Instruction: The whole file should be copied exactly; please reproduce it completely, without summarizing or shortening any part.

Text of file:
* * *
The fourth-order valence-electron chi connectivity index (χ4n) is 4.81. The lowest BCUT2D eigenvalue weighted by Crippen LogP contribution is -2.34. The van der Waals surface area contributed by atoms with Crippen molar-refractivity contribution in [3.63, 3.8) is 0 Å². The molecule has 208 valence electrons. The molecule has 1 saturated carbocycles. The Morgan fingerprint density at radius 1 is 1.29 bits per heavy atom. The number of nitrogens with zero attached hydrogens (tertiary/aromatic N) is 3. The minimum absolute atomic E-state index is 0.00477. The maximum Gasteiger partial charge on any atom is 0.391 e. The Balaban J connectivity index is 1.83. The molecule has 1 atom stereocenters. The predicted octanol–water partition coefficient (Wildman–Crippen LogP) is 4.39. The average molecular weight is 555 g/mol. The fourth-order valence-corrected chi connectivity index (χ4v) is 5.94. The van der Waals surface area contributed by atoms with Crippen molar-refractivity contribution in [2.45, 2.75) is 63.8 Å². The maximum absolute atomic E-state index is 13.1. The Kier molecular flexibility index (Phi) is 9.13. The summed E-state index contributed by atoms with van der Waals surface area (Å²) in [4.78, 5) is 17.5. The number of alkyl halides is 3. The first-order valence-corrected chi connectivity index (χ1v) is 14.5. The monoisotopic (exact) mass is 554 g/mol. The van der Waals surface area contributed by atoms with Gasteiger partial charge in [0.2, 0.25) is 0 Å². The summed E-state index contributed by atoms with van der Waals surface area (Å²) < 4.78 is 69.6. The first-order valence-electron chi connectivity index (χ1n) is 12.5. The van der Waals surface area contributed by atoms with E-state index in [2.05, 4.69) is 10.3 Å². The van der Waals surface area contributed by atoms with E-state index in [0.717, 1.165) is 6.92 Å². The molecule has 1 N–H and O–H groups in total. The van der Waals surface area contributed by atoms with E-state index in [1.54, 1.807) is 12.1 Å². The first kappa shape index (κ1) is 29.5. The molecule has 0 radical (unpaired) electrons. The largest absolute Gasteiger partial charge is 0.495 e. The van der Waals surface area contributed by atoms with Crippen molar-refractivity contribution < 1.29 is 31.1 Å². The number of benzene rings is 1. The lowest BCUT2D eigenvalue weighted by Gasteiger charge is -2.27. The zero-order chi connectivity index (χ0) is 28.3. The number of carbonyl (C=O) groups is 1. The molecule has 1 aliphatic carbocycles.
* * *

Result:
The fourth-order valence-electron chi connectivity index (χ4n) is 4.81. The lowest BCUT2D eigenvalue weighted by Crippen LogP contribution is -2.34. The van der Waals surface area contributed by atoms with Crippen molar-refractivity contribution in [3.63, 3.8) is 0 Å². The molecule has 208 valence electrons. The molecule has 1 saturated carbocycles. The Morgan fingerprint density at radius 1 is 1.29 bits per heavy atom. The number of nitrogens with zero attached hydrogens (tertiary/aromatic N) is 3. The minimum absolute atomic E-state index is 0.00477. The maximum Gasteiger partial charge on any atom is 0.391 e. The Balaban J connectivity index is 1.83. The molecule has 1 atom stereocenters. The predicted octanol–water partition coefficient (Wildman–Crippen LogP) is 4.39. The average molecular weight is 555 g/mol. The fourth-order valence-corrected chi connectivity index (χ4v) is 5.94. The van der Waals surface area contributed by atoms with Crippen molar-refractivity contribution in [2.45, 2.75) is 63.8 Å². The maximum absolute atomic E-state index is 13.1. The Kier molecular flexibility index (Phi) is 9.13. The summed E-state index contributed by atoms with van der Waals surface area (Å²) in [4.78, 5) is 17.5. The number of alkyl halides is 3. The first-order valence-corrected chi connectivity index (χ1v) is 14.5. The monoisotopic (exact) mass is 554 g/mol. The van der Waals surface area contributed by atoms with Gasteiger partial charge in [0.2, 0.25) is 0 Å². The summed E-state index contributed by atoms with van der Waals surface area (Å²) < 4.78 is 69.6. The first-order valence-electron chi connectivity index (χ1n) is 12.5. The van der Waals surface area contributed by atoms with E-state index in [2.05, 4.69) is 10.3 Å². The van der Waals surface area contributed by atoms with E-state index in [0.717, 1.165) is 6.92 Å². The molecule has 1 N–H and O–H groups in total. The van der Waals surface area contributed by atoms with E-state index in [1.54, 1.807) is 12.1 Å². The first kappa shape index (κ1) is 29.5. The molecule has 0 radical (unpaired) electrons. The largest absolute Gasteiger partial charge is 0.495 e. The van der Waals surface area contributed by atoms with Crippen molar-refractivity contribution < 1.29 is 31.1 Å². The number of benzene rings is 1. The lowest BCUT2D eigenvalue weighted by Gasteiger charge is -2.27. The zero-order chi connectivity index (χ0) is 28.3. The number of carbonyl (C=O) groups is 1. The molecule has 1 aliphatic carbocycles.